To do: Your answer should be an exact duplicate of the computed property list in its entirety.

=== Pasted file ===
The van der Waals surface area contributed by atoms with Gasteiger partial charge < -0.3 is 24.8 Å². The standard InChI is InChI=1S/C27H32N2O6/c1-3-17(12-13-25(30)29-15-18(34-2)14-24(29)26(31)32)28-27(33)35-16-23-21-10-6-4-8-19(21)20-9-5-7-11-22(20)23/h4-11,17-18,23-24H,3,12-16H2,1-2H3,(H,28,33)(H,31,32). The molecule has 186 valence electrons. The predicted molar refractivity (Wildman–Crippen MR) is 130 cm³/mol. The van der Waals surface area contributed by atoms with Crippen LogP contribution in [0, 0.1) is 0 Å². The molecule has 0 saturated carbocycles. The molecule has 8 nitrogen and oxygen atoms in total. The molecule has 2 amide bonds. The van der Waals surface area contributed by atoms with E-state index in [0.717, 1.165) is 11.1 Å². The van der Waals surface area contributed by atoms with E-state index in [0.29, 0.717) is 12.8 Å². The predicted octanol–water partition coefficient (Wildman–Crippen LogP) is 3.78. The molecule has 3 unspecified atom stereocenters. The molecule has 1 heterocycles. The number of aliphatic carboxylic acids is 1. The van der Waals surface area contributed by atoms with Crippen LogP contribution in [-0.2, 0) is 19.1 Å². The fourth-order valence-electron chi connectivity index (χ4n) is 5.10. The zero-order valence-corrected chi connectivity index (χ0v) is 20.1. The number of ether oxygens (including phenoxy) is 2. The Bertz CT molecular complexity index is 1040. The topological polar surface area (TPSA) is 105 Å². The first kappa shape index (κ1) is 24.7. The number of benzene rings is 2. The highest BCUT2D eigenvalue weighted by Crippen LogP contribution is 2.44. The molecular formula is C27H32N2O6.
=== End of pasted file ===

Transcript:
The van der Waals surface area contributed by atoms with Gasteiger partial charge < -0.3 is 24.8 Å². The standard InChI is InChI=1S/C27H32N2O6/c1-3-17(12-13-25(30)29-15-18(34-2)14-24(29)26(31)32)28-27(33)35-16-23-21-10-6-4-8-19(21)20-9-5-7-11-22(20)23/h4-11,17-18,23-24H,3,12-16H2,1-2H3,(H,28,33)(H,31,32). The molecule has 186 valence electrons. The predicted molar refractivity (Wildman–Crippen MR) is 130 cm³/mol. The van der Waals surface area contributed by atoms with Crippen LogP contribution in [0, 0.1) is 0 Å². The molecule has 0 saturated carbocycles. The molecule has 8 nitrogen and oxygen atoms in total. The molecule has 2 amide bonds. The van der Waals surface area contributed by atoms with E-state index in [0.717, 1.165) is 11.1 Å². The van der Waals surface area contributed by atoms with E-state index in [0.29, 0.717) is 12.8 Å². The predicted octanol–water partition coefficient (Wildman–Crippen LogP) is 3.78. The molecule has 3 unspecified atom stereocenters. The molecule has 1 heterocycles. The number of aliphatic carboxylic acids is 1. The van der Waals surface area contributed by atoms with Crippen LogP contribution in [-0.2, 0) is 19.1 Å². The fourth-order valence-electron chi connectivity index (χ4n) is 5.10. The zero-order valence-corrected chi connectivity index (χ0v) is 20.1. The number of ether oxygens (including phenoxy) is 2. The Bertz CT molecular complexity index is 1040. The topological polar surface area (TPSA) is 105 Å². The first kappa shape index (κ1) is 24.7. The number of benzene rings is 2. The highest BCUT2D eigenvalue weighted by Crippen LogP contribution is 2.44. The molecular formula is C27H32N2O6.